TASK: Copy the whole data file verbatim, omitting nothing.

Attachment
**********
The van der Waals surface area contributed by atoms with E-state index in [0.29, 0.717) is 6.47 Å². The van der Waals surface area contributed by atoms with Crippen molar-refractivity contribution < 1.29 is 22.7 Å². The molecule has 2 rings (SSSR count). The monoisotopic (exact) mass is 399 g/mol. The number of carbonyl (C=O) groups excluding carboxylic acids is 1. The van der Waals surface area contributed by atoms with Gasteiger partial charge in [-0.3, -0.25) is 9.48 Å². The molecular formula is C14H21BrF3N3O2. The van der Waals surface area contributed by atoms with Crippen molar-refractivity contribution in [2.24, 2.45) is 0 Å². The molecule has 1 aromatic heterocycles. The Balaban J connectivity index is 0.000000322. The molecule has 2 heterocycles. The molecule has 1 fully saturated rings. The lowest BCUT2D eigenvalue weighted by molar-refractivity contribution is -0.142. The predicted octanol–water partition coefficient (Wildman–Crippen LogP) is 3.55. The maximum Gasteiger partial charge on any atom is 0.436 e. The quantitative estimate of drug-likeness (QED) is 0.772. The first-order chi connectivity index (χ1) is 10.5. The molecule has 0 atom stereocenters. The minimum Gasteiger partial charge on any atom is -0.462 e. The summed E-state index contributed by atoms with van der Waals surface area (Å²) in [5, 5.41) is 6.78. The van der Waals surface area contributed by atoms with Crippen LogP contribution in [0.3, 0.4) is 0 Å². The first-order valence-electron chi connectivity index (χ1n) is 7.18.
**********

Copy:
The van der Waals surface area contributed by atoms with E-state index in [0.29, 0.717) is 6.47 Å². The van der Waals surface area contributed by atoms with Crippen molar-refractivity contribution < 1.29 is 22.7 Å². The molecule has 2 rings (SSSR count). The monoisotopic (exact) mass is 399 g/mol. The number of carbonyl (C=O) groups excluding carboxylic acids is 1. The van der Waals surface area contributed by atoms with Gasteiger partial charge in [-0.3, -0.25) is 9.48 Å². The molecular formula is C14H21BrF3N3O2. The van der Waals surface area contributed by atoms with Crippen molar-refractivity contribution in [2.24, 2.45) is 0 Å². The molecule has 1 aromatic heterocycles. The Balaban J connectivity index is 0.000000322. The molecule has 2 heterocycles. The molecule has 1 fully saturated rings. The lowest BCUT2D eigenvalue weighted by molar-refractivity contribution is -0.142. The predicted octanol–water partition coefficient (Wildman–Crippen LogP) is 3.55. The maximum Gasteiger partial charge on any atom is 0.436 e. The quantitative estimate of drug-likeness (QED) is 0.772. The first-order chi connectivity index (χ1) is 10.5. The molecule has 0 atom stereocenters. The minimum Gasteiger partial charge on any atom is -0.462 e. The summed E-state index contributed by atoms with van der Waals surface area (Å²) in [5, 5.41) is 6.78. The van der Waals surface area contributed by atoms with Crippen LogP contribution in [0.3, 0.4) is 0 Å². The first-order valence-electron chi connectivity index (χ1n) is 7.18.